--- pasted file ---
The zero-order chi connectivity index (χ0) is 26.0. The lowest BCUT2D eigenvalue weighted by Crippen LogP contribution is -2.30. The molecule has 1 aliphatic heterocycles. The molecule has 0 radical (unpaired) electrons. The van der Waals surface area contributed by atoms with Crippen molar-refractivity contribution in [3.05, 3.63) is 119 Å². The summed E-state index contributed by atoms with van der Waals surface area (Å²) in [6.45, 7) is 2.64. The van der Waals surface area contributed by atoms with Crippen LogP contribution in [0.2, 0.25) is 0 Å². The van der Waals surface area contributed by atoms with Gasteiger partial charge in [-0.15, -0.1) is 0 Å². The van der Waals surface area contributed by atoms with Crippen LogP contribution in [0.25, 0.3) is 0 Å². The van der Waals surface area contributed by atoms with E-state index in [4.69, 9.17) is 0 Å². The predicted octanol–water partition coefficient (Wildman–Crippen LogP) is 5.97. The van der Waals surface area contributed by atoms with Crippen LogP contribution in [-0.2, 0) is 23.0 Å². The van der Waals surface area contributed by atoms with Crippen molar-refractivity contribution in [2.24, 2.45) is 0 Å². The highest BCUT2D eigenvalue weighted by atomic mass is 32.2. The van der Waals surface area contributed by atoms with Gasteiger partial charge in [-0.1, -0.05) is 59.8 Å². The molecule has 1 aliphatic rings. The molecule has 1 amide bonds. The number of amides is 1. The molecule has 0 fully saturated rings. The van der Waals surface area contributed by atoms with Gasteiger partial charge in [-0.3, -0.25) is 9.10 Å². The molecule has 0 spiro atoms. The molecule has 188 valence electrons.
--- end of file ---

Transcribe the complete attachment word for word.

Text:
The zero-order chi connectivity index (χ0) is 26.0. The lowest BCUT2D eigenvalue weighted by Crippen LogP contribution is -2.30. The molecule has 1 aliphatic heterocycles. The molecule has 0 radical (unpaired) electrons. The van der Waals surface area contributed by atoms with Crippen molar-refractivity contribution in [3.05, 3.63) is 119 Å². The summed E-state index contributed by atoms with van der Waals surface area (Å²) in [6.45, 7) is 2.64. The van der Waals surface area contributed by atoms with Crippen LogP contribution in [0.2, 0.25) is 0 Å². The van der Waals surface area contributed by atoms with Gasteiger partial charge in [-0.15, -0.1) is 0 Å². The van der Waals surface area contributed by atoms with Crippen LogP contribution in [0.25, 0.3) is 0 Å². The van der Waals surface area contributed by atoms with E-state index in [4.69, 9.17) is 0 Å². The predicted octanol–water partition coefficient (Wildman–Crippen LogP) is 5.97. The van der Waals surface area contributed by atoms with Crippen LogP contribution in [-0.2, 0) is 23.0 Å². The van der Waals surface area contributed by atoms with Crippen molar-refractivity contribution in [2.24, 2.45) is 0 Å². The highest BCUT2D eigenvalue weighted by atomic mass is 32.2. The van der Waals surface area contributed by atoms with Gasteiger partial charge in [-0.1, -0.05) is 59.8 Å². The molecule has 1 aliphatic rings. The molecule has 1 amide bonds. The number of amides is 1. The molecule has 0 fully saturated rings. The van der Waals surface area contributed by atoms with Gasteiger partial charge in [-0.3, -0.25) is 9.10 Å². The molecule has 0 spiro atoms. The molecule has 188 valence electrons.